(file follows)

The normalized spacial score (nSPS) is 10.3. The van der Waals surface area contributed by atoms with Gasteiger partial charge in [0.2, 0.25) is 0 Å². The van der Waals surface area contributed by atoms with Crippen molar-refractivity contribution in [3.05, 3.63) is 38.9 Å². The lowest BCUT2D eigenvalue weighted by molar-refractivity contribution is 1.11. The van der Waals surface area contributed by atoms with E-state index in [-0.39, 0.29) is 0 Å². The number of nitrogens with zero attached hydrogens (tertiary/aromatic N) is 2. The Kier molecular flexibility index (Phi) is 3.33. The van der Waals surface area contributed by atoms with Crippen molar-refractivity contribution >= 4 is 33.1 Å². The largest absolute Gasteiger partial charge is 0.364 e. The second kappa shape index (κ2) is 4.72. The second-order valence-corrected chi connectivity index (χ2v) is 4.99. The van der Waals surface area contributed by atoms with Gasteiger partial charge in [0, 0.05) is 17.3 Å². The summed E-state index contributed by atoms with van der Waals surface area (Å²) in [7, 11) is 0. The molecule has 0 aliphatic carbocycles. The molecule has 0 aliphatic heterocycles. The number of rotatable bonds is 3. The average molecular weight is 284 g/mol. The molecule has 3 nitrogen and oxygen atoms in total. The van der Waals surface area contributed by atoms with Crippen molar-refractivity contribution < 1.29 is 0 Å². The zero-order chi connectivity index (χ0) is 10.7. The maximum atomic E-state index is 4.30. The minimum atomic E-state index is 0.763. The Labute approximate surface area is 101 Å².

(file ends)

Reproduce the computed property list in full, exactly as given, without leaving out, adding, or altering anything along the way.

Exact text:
The normalized spacial score (nSPS) is 10.3. The van der Waals surface area contributed by atoms with Gasteiger partial charge in [0.2, 0.25) is 0 Å². The van der Waals surface area contributed by atoms with Crippen molar-refractivity contribution in [3.05, 3.63) is 38.9 Å². The lowest BCUT2D eigenvalue weighted by molar-refractivity contribution is 1.11. The van der Waals surface area contributed by atoms with E-state index in [-0.39, 0.29) is 0 Å². The number of nitrogens with zero attached hydrogens (tertiary/aromatic N) is 2. The Kier molecular flexibility index (Phi) is 3.33. The van der Waals surface area contributed by atoms with Crippen molar-refractivity contribution >= 4 is 33.1 Å². The largest absolute Gasteiger partial charge is 0.364 e. The second kappa shape index (κ2) is 4.72. The second-order valence-corrected chi connectivity index (χ2v) is 4.99. The van der Waals surface area contributed by atoms with Gasteiger partial charge in [0, 0.05) is 17.3 Å². The summed E-state index contributed by atoms with van der Waals surface area (Å²) in [7, 11) is 0. The molecule has 0 aliphatic carbocycles. The molecule has 0 aliphatic heterocycles. The number of rotatable bonds is 3. The average molecular weight is 284 g/mol. The molecule has 3 nitrogen and oxygen atoms in total. The van der Waals surface area contributed by atoms with Crippen molar-refractivity contribution < 1.29 is 0 Å². The zero-order chi connectivity index (χ0) is 10.7. The maximum atomic E-state index is 4.30. The minimum atomic E-state index is 0.763. The Labute approximate surface area is 101 Å².